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Posted November 7, 2002
Original Story: No Fairy Tales
No Fairy Tales
He was cute. She hadn’t expected that. Offenders were supposed to be … well, offensive, not attractive. Unbidden, a story from last week’s Reader’s Digest popped into her mind. A man, a woman, an accident; business meetings over the insurance, then dating and love. Was it ever more than wishful thinking?
He craned his neck at the traffic behind her car, a dozen irritated commuters bored by the sight of spilt glass on pavement. "Damn. We better get this out of the road before the cops get here."
She looked down at her hands, noticed for the first time the way they trembled. Adrenaline, maybe. She’d never been hit before. With a half-breathed prayer, she got back in the car and turned the ignition, waiting for the engine to catch.
It didn’t take long. His truck rolled back into the lot, and she tapped the gas, turning to follow. More bits of headlight and wiring trickled free in her wake, like plastic blood from an unexpected wound.
A passerby stopped on the sidewalk with a cell-phone; she fumbled nervously with her wallet, trying to find her information. Insurance, her brain prompted, yes, must get information for the insurance. Drivers’ license, insurance card … passenger registration?
A police car pulled up, jetting across a road gone suddenly still. The officer stepped out of his car, surveying the subdued wreckage with pursed lips. Belatedly, it occured to her that she shouldn't have disturbed the scene.
She swallowed. The sight of a cop always made her feel vaguely guilty, anyway, for no reason in particular. What if she'd overlooked something else? If she’d swerved left when she braked – no, she still would have hit someone; there’d been a car in the other lane, too. It wasn’t her fault.
"Ma’am, can I ask you what happened here?"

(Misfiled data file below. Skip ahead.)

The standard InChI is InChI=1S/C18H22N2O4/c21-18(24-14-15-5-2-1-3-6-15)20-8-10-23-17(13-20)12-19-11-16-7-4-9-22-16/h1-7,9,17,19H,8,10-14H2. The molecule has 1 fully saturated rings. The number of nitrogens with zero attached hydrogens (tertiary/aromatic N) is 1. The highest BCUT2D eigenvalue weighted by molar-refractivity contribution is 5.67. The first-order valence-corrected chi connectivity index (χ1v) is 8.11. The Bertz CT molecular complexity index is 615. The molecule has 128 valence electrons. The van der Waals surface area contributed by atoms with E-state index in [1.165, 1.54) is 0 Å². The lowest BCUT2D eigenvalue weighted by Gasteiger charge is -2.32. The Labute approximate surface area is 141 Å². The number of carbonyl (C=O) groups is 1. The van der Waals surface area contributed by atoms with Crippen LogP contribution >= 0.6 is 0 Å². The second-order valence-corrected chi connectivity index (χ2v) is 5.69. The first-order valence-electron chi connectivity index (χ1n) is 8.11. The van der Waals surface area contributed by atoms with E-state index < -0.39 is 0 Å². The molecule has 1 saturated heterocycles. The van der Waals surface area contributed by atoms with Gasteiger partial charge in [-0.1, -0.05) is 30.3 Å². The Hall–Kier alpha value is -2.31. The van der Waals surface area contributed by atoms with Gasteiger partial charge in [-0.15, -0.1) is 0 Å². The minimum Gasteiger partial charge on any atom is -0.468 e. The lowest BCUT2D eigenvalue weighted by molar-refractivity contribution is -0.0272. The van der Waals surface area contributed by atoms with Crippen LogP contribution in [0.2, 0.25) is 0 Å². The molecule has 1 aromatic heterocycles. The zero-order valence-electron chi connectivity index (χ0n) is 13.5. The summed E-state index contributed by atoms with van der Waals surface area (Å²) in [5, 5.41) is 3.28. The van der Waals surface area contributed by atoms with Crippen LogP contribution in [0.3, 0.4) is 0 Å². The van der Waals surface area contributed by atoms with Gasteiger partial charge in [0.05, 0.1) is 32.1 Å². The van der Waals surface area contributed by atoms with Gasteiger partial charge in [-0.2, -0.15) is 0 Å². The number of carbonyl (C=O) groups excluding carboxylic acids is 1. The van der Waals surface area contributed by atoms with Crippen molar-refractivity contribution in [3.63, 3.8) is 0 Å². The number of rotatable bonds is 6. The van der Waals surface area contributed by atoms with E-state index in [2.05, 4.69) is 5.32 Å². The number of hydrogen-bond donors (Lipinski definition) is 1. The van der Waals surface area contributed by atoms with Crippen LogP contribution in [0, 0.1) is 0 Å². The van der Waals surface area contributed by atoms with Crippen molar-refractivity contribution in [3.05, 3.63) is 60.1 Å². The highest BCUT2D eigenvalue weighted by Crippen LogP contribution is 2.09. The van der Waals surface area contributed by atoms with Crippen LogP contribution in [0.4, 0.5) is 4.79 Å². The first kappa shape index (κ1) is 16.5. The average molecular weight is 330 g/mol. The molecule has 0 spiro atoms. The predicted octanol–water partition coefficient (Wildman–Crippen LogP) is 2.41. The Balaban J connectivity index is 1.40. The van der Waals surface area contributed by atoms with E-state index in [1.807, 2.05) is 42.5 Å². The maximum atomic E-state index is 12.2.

She looked over at the other vehicle. The young man stood in the space behind his open door, talking with the two who’d ridden with him. Witnesses, she thought. Damn; am I sure I had right-of-way?
"Well, I was driving down the road, and this truck pulled out of a driveway with no warning…"
Any passengers? Any injuries? No, no, no … she negatived his questions, then handed over the little rectangles of plastic. "Mmmm. Fill out this form, please," the officer said, and turned to speak into his radio.
She looked over at the young man again. Boy, really; she heard him say "Nineteen" when the officer asked. Cute, still, but younger by two years, and his face had gone pinched and evasive … No fairy-tales-come-true today.
She dug in the car for a pen, then put the form on the hood and wrote. Name, address, license number, VIN, insurance policy … etcetera, etcetera. The cop took the white layer from her, handed back the pink … the yellow went to the boy. She stared at the pink page for a moment, fluttering idly in the light breeze, then sighed and folded it into her pocket. Mustn't lose that.
"Well, you see, I’m not carrying my insurance card…" the boy began, as the cop went for his form.
The cop narrowed his eyes. "Why is that?" he asked, in a stern voice, calling up vague memories of "TOP COPS". The 'Duracell Show', her brother called it, for reasons varied and obscure.
"Well, it’s my grandfather’s truck, and I was on my way to get the insurance from my grandfather…"
"Can we call them and check?" the cop asked, at least as nonplused as she.
"Well, he’s in an operation at the hospital, for another hour or so…"
The officer just shook his head, and split up the form, insurance line blank. "Now, I have to give you these tickets for breaking right of way, and for failure to carry proof of insurance…"
She sighed, rubbing the hood with her thumb. Probably uninsured motorist, then; two hundred deductible out of her pocket. Miles, reams of paperwork, not to mention a trip to the mechanic.
No, no fairy tales today.
© 2002 Jedi Buttercup.